Over recent years and despite increasing humanitarian needs in many contexts, bureaucratic and administrative impediments (BAI) have significantly curtailed the ability of frontline humanitarian NGOs and increasingly UN agencies to provide humanitarian assistance to affected people in a safe and unfettered manner. Recognizing the importance of tackling this worrying trend in a collective, proactive, and systematic manner, the IASC’s Results Group 1 on Operational Response (which addresses system-wide issues to enhance operational response) undertook extensive research on the issue including through four country case studies (Myanmar, Nigeria, Venezuela and Afghanistan) to inform a draft framework to guide efforts by Humanitarian Country Teams (HCTs) to overcome BAI.   The HC dialogue was an opportunity to discuss the challenges and opportunities identified through this effort and to seek HCs’ perspective including on areas that require more focus, including to support their leadership role.


  • Reena Ghelani, chair of the IASC Emergency Directors’ Group (Facilitator)
  • Eddie Kallon – Resident/Humanitarian Coordinator. Nigeria
  • Osnat Lubrani – Resident/Humanitarian Coordinator- Ukraine
  • Clémence Caraux-Pelletan, Director of the INGO Forum in the DRC
  • Kathryn Striffolino, Senior manager for humanitarian practice at InterAction and Lead Researcher on the BAI report

The following key points were highlighted:

  • BAI is a system-wide concern which is growing in humanitarian and development contexts, and which takes up the attention, time, and resources of operational partners and RC/HCs.  In the last two years, BAI may have been exacerbated by COVID measures.  While in the past, the issue was primarily affecting NGOs, it is increasingly impacting UN agencies as well.  Collective action is essential to avoid divide and rule and single agency agreements which set precedents.
  • While BAI is negatively affecting timely, effective and principled humanitarian response in most cases, there are cases when BAI can be positive. Additional administrative requirements imposed by national authorities to mitigate PSEA for instance should be welcomed.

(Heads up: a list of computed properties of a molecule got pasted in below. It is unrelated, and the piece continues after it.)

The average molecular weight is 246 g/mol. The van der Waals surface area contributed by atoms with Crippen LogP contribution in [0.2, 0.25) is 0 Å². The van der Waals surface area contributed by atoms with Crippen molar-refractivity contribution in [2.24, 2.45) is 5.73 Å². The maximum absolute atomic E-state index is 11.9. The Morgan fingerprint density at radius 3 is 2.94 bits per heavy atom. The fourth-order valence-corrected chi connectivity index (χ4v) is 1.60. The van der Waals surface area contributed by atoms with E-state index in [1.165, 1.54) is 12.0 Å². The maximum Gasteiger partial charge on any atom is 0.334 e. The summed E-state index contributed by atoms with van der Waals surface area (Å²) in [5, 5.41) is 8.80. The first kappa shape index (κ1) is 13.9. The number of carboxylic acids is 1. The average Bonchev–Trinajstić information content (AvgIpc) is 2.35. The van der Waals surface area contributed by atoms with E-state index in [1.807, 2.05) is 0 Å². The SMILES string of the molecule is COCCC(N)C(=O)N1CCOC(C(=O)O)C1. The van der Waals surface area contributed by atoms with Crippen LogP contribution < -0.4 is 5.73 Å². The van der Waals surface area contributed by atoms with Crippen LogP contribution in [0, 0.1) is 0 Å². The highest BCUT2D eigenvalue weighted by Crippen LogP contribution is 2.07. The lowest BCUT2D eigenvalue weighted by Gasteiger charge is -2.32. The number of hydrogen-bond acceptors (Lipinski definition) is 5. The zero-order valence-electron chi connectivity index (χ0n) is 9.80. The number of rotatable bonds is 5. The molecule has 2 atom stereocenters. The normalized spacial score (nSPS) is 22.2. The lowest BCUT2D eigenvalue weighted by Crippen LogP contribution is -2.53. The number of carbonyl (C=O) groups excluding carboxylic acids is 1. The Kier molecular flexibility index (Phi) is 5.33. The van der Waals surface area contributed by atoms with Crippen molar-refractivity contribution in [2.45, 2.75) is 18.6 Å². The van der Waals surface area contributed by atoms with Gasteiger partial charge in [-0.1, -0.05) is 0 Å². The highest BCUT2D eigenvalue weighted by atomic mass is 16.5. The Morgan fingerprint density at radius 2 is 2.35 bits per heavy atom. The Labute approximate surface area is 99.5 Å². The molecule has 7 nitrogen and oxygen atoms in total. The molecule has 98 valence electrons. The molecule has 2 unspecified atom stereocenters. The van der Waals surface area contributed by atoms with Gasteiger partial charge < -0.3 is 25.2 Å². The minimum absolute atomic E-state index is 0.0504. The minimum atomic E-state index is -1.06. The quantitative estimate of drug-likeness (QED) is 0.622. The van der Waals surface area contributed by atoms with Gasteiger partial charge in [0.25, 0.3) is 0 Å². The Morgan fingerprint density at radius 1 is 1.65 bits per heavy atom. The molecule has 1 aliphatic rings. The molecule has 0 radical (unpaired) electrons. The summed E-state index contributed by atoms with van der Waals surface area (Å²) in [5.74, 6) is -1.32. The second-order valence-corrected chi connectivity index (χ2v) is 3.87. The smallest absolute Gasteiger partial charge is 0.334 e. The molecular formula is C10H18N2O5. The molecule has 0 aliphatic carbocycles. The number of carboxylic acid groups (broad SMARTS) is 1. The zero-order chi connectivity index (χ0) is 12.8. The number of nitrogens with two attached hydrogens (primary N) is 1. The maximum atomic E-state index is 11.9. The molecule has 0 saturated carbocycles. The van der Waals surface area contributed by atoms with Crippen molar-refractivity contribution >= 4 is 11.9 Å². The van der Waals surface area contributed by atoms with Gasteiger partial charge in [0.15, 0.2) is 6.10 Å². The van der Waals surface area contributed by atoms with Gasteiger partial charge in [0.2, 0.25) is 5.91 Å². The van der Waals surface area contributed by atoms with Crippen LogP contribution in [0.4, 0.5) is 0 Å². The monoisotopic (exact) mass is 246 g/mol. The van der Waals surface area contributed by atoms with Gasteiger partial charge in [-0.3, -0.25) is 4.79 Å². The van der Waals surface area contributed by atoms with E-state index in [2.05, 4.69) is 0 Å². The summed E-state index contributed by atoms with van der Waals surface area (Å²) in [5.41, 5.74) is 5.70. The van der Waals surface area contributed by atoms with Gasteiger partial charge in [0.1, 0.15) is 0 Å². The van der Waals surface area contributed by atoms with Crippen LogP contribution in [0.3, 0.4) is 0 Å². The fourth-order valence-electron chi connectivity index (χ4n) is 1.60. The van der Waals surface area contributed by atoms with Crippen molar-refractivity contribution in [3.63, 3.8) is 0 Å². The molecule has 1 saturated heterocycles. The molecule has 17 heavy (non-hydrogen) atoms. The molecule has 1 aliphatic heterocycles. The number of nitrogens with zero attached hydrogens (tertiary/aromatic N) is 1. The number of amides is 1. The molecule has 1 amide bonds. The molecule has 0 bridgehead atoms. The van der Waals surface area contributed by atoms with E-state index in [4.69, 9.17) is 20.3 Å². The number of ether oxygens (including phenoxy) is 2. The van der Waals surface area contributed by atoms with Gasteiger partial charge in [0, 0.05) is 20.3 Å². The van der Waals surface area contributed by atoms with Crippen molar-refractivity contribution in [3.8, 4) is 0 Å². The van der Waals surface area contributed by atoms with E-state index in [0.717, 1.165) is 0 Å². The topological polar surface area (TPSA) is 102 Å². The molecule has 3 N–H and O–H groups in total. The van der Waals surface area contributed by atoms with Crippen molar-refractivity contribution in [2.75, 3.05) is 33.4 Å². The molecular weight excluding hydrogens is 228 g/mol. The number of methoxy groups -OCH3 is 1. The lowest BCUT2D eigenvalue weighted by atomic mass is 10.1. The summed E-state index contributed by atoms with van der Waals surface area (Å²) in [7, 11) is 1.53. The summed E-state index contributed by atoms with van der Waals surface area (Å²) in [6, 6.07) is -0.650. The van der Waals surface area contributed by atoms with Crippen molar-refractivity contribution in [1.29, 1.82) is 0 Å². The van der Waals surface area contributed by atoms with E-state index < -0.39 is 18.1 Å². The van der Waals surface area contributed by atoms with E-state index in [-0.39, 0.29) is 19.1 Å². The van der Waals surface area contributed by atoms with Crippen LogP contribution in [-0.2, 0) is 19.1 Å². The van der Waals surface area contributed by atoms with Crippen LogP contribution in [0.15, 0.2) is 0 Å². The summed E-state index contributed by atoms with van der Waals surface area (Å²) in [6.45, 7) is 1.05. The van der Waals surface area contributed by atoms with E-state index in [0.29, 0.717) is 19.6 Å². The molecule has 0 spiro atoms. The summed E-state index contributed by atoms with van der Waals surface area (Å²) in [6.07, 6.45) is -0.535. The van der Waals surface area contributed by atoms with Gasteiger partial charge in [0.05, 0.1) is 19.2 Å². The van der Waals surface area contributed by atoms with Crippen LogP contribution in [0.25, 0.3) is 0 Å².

• While HCs, the ERC, and the broader IASC (including through a dedicated workstream under ‘results group 1”) are prioritizing the issue through a collective approach, dedicated field capacity to better understand BAI and a more consistent engagement by all HCT members is required including through better information sharing and analysis of BAI trends and opportunities to address them.   
  • In order to be effective, approaches to address BAI need to be anchored in a sophisticated understanding of the motivations behind them.  Motivations may include distrust and suspicion of humanitarian organizations by host governments and/or non-state armed groups (sometimes legitimately based on past experience), attempts to boost government revenues, rent-seeking behaviors by individual actors, disruption or prevention of humanitarian access to specific populations or locations, and institutional gaps in administrating humanitarian organizations.  Each of these drivers require specific approaches.  
  • Counter-terrorism settings often provide more challenging BAI environments, and lead to greater suspicion of humanitarian actors.  These settings demand high levels of transparency and robust due diligence. 
  • Approaches to address BAI need to be balanced: In some contexts, the political engagement and behavior of the international community (including imposition of sanctions; counter-terrorism legislation etc..) leads to BAI.  This needs to be recognized and addressed in a systematic way including through high-level advocacy, for instance, to standardize exemptions and/or other financial and administrative requirements by donors.
  • Trust building is a critical part of addressing BAI and requires authorities and other stakeholders understanding and respecting humanitarian principles, and humanitarian partners consistently understanding and respecting the national rules and regulations.  It is important not to assume that all actors understand humanitarian principles or international humanitarian law, and to recognize that systematic educational efforts are required when ministers or other key actors are changed.                                                                                                           
  • Identifying threats and risks that could cause a deterioration in BAI is key to a more systematic, collective and coordinated approach to addressing BAI. Early action is also critical to establishing monitoring and alert systems that identify issues before they become more systematic. 
  • The role of the RC/HC is critical to guide a collective effort, build/rebuild trust with relevant authorities, open doors and create space for dialogue for operational humanitarian agencies to engage.  In some cases the RC/HC may need dedicated legal capacity in their office to properly address BAI issues.
  • Donor engagement needs to be carefully considered and timed.

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